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The Council Has Spoken!! This Week’s Watcher’s Council Results – 03/15/13

Submitted by on March 15, 2013 – 2:07 pm ESTNo Comment

The Watcher’s Council

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Alea iacta est… the Council has spoken, the votes have been cast and we have the results for this week’s Watcher’s Council match-up.

It’s always the problem you discount and ignore that ends up causing you the most grief in the end, no matter what the assorted ‘wise men’ say.

That could be the moral, if one was required of the well written and incisive piece submitted by this week’s winner, The Razor’s What If The Experts Are Wrong About North Korea? I’d also add my own thought that once again, a gullible American government has gotten its nose rubbed in an ancient truism – peace comes from victory, not fuzzy objectives and concessions. Here’s a slice of The Razor’s fine piece:

Today making good on its threats the North Koreans cancelled the 1953 armistice ending the Korean war. It has also threatened a nuclear attack against the United States.

Despite the strong language, analysts say North Korea is years away from having the technology necessary to mount a nuclear warhead on a missile and aim it accurately at a target.

And, analysts say, North Korea is unlikely to seek a direct military conflict with the United States, preferring instead to try to gain traction through threats and the buildup of its military deterrent.

What if the analysts are wrong?

A 2006 article in the Asia Times states North Korea has some of the most developed missile systems in the world. According to a 2009 report by the International Crisis Group, North Korea has 6-12 nuclear weapons. Experts remain divided as to whether North Korea has the capability of weaponizing these nuclear warheads, or fitting them to a missile. This is a nice way of saying 50% of experts believe the North has this capability.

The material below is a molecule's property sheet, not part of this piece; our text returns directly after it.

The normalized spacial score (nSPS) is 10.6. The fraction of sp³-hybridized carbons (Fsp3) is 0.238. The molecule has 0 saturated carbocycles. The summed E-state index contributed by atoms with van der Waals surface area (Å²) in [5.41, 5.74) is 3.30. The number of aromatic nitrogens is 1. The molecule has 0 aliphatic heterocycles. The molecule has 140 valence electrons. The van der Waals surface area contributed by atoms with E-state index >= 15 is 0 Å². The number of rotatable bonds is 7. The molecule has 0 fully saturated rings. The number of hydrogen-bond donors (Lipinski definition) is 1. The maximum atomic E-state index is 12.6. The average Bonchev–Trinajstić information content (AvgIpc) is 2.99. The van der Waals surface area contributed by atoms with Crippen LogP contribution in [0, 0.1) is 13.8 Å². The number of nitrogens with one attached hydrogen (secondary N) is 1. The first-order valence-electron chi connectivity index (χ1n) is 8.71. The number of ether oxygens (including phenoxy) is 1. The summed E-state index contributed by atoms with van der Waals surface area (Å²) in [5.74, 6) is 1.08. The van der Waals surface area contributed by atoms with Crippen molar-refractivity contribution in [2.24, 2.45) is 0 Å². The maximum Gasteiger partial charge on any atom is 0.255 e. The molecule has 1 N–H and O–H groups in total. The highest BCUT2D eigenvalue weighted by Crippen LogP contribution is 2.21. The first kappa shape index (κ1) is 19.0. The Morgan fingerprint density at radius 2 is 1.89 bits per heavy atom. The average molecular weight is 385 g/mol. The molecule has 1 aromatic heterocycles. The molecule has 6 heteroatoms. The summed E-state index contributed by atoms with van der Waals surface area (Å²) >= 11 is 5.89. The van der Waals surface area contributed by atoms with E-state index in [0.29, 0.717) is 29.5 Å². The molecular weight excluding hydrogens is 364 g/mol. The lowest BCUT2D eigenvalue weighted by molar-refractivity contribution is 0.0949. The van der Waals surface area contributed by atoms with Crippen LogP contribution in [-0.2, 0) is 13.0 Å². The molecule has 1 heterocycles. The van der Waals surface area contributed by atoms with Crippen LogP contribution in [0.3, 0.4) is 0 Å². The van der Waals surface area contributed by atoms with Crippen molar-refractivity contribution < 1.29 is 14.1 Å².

The truth is the Hermit Kingdom is living up to its moniker and our intelligence there isn’t very good. The Chinese have the best intelligence, but they aren’t willing to share it with us. But Chinese support of new sanctions says a lot. If the Chinese know the North is bluffing again, they would have resisted additional UN pressure because a belligerent North suits their foreign policy interests. If they know that North Korea has both the weapons and the means to deliver them and is considering attacking the US and its allies, supporting sanctions would be the final act in the hopes of leashing the regime before sending in Chinese troops and taking the country over. By supporting the sanctions China may be giving a sign that the regime is serious, and the danger it presents is real.

There are three likely targets if North Korea used a nuke. The first is Seoul, South Korea. Being only 60 km from the border with the North attacking this city would be the easiest. It is well within range of its missiles, and the short flight time and low trajectory would make shooting down the missile more difficult. The downside of such an attack is that it would pretty much guarantee a conventional invasion from the South as well as invite a retaliatory response from the US. In such a case it’s unlikely the Chinese would come to the aid of the North Koreans, and the North Koreans probably know that. The deaths of hundreds of thousands of South Koreans also would not go down well in the North either, and would shock the regime internally increasing the likelihood of an internal coup, possibly one backed by Chinese intelligence and special forces units.